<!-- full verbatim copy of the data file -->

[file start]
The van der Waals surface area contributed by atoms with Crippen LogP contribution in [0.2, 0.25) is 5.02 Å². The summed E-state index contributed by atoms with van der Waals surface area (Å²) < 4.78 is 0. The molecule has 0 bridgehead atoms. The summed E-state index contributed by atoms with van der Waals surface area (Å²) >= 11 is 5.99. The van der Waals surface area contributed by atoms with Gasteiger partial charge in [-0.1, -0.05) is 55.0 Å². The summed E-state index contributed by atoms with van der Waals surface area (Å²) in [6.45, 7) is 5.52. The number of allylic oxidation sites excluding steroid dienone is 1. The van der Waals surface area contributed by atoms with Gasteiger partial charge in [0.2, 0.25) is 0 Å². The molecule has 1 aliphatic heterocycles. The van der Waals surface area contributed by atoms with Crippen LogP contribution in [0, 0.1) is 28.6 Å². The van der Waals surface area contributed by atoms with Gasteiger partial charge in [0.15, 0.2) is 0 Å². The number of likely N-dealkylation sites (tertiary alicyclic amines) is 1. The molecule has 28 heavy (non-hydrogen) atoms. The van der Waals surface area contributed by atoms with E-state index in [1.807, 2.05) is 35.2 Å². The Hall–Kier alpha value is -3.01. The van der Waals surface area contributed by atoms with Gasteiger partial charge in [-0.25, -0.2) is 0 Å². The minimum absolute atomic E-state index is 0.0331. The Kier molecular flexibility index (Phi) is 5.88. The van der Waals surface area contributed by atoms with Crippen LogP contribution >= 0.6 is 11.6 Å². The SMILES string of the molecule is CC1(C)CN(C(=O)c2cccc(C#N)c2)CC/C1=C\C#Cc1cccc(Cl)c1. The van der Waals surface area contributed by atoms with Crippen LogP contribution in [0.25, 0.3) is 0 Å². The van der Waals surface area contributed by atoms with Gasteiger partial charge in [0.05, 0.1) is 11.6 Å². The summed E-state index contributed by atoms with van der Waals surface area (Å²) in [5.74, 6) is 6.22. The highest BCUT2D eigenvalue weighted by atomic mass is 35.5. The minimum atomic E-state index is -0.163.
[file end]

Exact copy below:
The van der Waals surface area contributed by atoms with Crippen LogP contribution in [0.2, 0.25) is 5.02 Å². The summed E-state index contributed by atoms with van der Waals surface area (Å²) < 4.78 is 0. The molecule has 0 bridgehead atoms. The summed E-state index contributed by atoms with van der Waals surface area (Å²) >= 11 is 5.99. The van der Waals surface area contributed by atoms with Gasteiger partial charge in [-0.1, -0.05) is 55.0 Å². The summed E-state index contributed by atoms with van der Waals surface area (Å²) in [6.45, 7) is 5.52. The number of allylic oxidation sites excluding steroid dienone is 1. The van der Waals surface area contributed by atoms with Gasteiger partial charge in [0.2, 0.25) is 0 Å². The molecule has 1 aliphatic heterocycles. The van der Waals surface area contributed by atoms with Crippen LogP contribution in [0, 0.1) is 28.6 Å². The van der Waals surface area contributed by atoms with Gasteiger partial charge in [0.15, 0.2) is 0 Å². The number of likely N-dealkylation sites (tertiary alicyclic amines) is 1. The molecule has 28 heavy (non-hydrogen) atoms. The van der Waals surface area contributed by atoms with E-state index in [1.807, 2.05) is 35.2 Å². The Hall–Kier alpha value is -3.01. The van der Waals surface area contributed by atoms with Gasteiger partial charge in [-0.25, -0.2) is 0 Å². The minimum absolute atomic E-state index is 0.0331. The Kier molecular flexibility index (Phi) is 5.88. The van der Waals surface area contributed by atoms with Crippen LogP contribution >= 0.6 is 11.6 Å². The SMILES string of the molecule is CC1(C)CN(C(=O)c2cccc(C#N)c2)CC/C1=C\C#Cc1cccc(Cl)c1. The van der Waals surface area contributed by atoms with Crippen LogP contribution in [0.25, 0.3) is 0 Å². The van der Waals surface area contributed by atoms with Gasteiger partial charge in [0.05, 0.1) is 11.6 Å². The summed E-state index contributed by atoms with van der Waals surface area (Å²) in [5.74, 6) is 6.22. The highest BCUT2D eigenvalue weighted by atomic mass is 35.5. The minimum atomic E-state index is -0.163.